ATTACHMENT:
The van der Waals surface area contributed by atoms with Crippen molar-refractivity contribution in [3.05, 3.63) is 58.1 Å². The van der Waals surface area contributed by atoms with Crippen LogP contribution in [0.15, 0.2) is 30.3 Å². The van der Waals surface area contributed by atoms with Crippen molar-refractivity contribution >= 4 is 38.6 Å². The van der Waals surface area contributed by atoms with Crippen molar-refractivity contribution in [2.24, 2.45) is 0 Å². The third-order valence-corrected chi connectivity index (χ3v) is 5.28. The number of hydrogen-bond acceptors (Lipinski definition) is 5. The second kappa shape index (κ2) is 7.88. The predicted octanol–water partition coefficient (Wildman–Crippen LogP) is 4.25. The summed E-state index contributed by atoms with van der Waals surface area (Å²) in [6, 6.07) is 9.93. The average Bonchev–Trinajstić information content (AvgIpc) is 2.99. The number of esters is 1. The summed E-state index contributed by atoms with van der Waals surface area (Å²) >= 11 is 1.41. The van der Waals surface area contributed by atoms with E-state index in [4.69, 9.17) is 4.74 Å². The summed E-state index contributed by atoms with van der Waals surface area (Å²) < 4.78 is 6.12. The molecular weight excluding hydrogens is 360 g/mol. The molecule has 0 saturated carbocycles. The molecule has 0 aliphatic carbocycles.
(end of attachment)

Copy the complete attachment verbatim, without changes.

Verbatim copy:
The van der Waals surface area contributed by atoms with Crippen molar-refractivity contribution in [3.05, 3.63) is 58.1 Å². The van der Waals surface area contributed by atoms with Crippen LogP contribution in [0.15, 0.2) is 30.3 Å². The van der Waals surface area contributed by atoms with Crippen molar-refractivity contribution >= 4 is 38.6 Å². The van der Waals surface area contributed by atoms with Crippen molar-refractivity contribution in [2.24, 2.45) is 0 Å². The third-order valence-corrected chi connectivity index (χ3v) is 5.28. The number of hydrogen-bond acceptors (Lipinski definition) is 5. The second kappa shape index (κ2) is 7.88. The predicted octanol–water partition coefficient (Wildman–Crippen LogP) is 4.25. The summed E-state index contributed by atoms with van der Waals surface area (Å²) in [6, 6.07) is 9.93. The average Bonchev–Trinajstić information content (AvgIpc) is 2.99. The number of esters is 1. The summed E-state index contributed by atoms with van der Waals surface area (Å²) >= 11 is 1.41. The van der Waals surface area contributed by atoms with E-state index in [4.69, 9.17) is 4.74 Å². The summed E-state index contributed by atoms with van der Waals surface area (Å²) < 4.78 is 6.12. The molecular weight excluding hydrogens is 360 g/mol. The molecule has 0 saturated carbocycles. The molecule has 0 aliphatic carbocycles.